South Omaha, wher Mr. Broadwell cuts a
considerably ftgur In th control of demo
A Good Start.
For well merited supremacy Moet Chan
don champagne shows far ,ln th lead
throughout the world, and In America Ita
lactase daring. 1M1 la Tatr than 10
per' cent ef th cwcnhlond Increase f all
tb her cnasaa-a kvs- - Meet
Cbandoa Walt gnai Barney. Fraee, la a
dry. dlleata and dallctaur -samp-.
did not trust, or to advocate political doc
trines in which he did not believe. And
that sort of Integrity Is not so common as
we like to think. Tbe man that sees
clearly, aa Mr. Morton did. Is many timet
forced to make hard choices. Clesrness of
vision, without the courage necessary to
enable a man to act honestly In the light
of what he sees, may be a great curse. But
Mr. Morton, both saw what waa right and
St. Louis Republic: Those are wonderful
monuments which J. Sterling Morton hss
left aa memorials of hla abiding faith In
the great west. No grander shaft was
ever erected than the living treea which
dot what was once the eeared prairies.
That ha bad the genius to realize the
necessity of planting treea In the new
country is of fur more Importance to the
world than any other Intellectual achieve
ment of the well known Nebraskan. Tree
planting In the west hss become an estab
lished custom. Too much credit cannot be
given to the founder of the Institution. It
may be urged that he was a crank on thla
subject. It be waa, the more honor to
Chicago Newt: The prominence which
Mr. Morton attained and the Influence
which he exerted were due not to the acci
dent of office nor to adroit political ma
nipulation, but to Inherent personal quali
ties. He was a party man, but partisan
ship waa a secondary consideration with
him when principle waa at stake. When
called to the post of secretary of agricul
ture he set about administering It In the
way which would make It of the most prac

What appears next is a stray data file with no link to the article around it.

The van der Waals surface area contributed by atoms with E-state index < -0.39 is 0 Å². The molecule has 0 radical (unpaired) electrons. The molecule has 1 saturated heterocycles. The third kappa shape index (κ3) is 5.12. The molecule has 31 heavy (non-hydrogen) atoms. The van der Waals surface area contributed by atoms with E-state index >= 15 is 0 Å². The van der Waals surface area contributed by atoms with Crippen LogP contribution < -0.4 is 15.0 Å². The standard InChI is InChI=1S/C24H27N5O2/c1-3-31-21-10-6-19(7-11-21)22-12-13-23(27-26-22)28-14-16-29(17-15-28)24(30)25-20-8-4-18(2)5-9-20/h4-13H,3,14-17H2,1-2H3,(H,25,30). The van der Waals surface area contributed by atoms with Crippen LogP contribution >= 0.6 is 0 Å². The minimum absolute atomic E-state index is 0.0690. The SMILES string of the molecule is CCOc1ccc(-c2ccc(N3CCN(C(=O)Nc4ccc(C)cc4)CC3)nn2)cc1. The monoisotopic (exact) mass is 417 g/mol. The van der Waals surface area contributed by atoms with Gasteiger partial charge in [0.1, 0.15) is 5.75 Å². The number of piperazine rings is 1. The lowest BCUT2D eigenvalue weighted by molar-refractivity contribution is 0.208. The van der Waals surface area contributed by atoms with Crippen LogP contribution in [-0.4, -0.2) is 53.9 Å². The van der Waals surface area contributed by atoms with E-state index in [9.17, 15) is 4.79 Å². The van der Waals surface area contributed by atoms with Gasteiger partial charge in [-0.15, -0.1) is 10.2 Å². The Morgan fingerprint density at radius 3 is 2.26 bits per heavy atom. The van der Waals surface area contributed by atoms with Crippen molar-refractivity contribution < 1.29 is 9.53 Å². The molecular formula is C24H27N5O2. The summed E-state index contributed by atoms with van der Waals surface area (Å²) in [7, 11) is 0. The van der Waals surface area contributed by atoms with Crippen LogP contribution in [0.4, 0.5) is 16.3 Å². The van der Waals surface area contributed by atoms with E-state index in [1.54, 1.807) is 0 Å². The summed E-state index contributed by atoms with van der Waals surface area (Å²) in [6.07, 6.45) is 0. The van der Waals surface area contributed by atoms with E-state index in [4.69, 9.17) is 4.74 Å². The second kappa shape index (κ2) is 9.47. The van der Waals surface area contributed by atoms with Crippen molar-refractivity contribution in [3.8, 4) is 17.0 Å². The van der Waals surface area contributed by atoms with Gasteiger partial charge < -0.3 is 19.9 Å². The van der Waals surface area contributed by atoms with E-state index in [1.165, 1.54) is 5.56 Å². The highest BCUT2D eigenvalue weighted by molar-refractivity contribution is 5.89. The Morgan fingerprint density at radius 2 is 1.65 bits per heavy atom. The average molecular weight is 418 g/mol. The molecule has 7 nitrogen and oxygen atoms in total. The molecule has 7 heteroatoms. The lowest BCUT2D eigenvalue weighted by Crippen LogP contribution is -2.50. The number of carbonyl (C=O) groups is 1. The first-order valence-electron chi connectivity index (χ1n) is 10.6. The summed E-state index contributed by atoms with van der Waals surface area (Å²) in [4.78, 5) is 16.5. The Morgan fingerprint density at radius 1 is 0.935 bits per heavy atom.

tical benefit to the American farmers. Mr.
Morton's career of varied and useful activ
ity holds out to the man who makea poli
tics his profession sn example of Inde
pendence and honest purpose. What he
achieved be achieved by merit, by honest
effort and devotion to hit convictlona. He
wss In many respects the antltheaia of the
politician with whom self-seeking and
the desire for personal advancement are the
controlling motlvea. .
Denver Post: Tbe death of Hon. J.
Sterling Mortou marks the passing of an
other member of that coterie of strong and
virulent characters whose Influence hat been
Indelibly Impressed upon the early develop
ment of the tranamlesourl country. A man
of unusually firm character, highly
educated and finely bred, a scholar In every
meaning of the word, of lofty Ideals and
ambitions, he waa the friend and Intimate
of many of the most brilliant minds of his
generation, both In thla country and In Eu-
GRAIN DEALERS IN SESSION
Disoau Feasibility of Organizing Mutual
Fire Insurance Company.
SUGGESTS CHANGES IN WAREHOUSE LAW
Object Is to Give Baaka Better Secur
ity and Lower Itatcs on Loans
Monthly Reports on
The Nebraska Grain Dealers' association,
with 175 membera present, began Ita an
nual meeting at the Millard hotel yesterday
morning, with George S. Hayes of Hastings
presiding and -Secretary A. H. Bewsher of
Omaha taking notea.
Tbe question of organising a mutual In
surance company was one of the most im
portant matters discussed. Owing to the
high rate charged by tbe old line com
panies the grain dealers believe they can
conduct their own Insurance business just
as well and more economically. It la ex
pected that either a mutual company will
be organized or one of tbe old mutuals will
be chosen to transact all Insurance busi
ness of the association.
Consider Warehouse Law,
The present warehouse law came In for a
great deal of discussion and a committee
waa appointed to aee If aome change can
not be made In the law. As it It, aome
of the members say, tbe banka are given
very poor security for money loaned grain
men, and consequently charge a very high
rate of Interest. It la the Intention of the
association to bring auch pressure to bear
that the law will be changed In auch a way
that the banka will be given better security
and will therefore loan money at a lower
rate. Mr. McOrew of the Omaha National
bank wat present and addreased the meet
ing on thla question.
The question of an excursion to be taken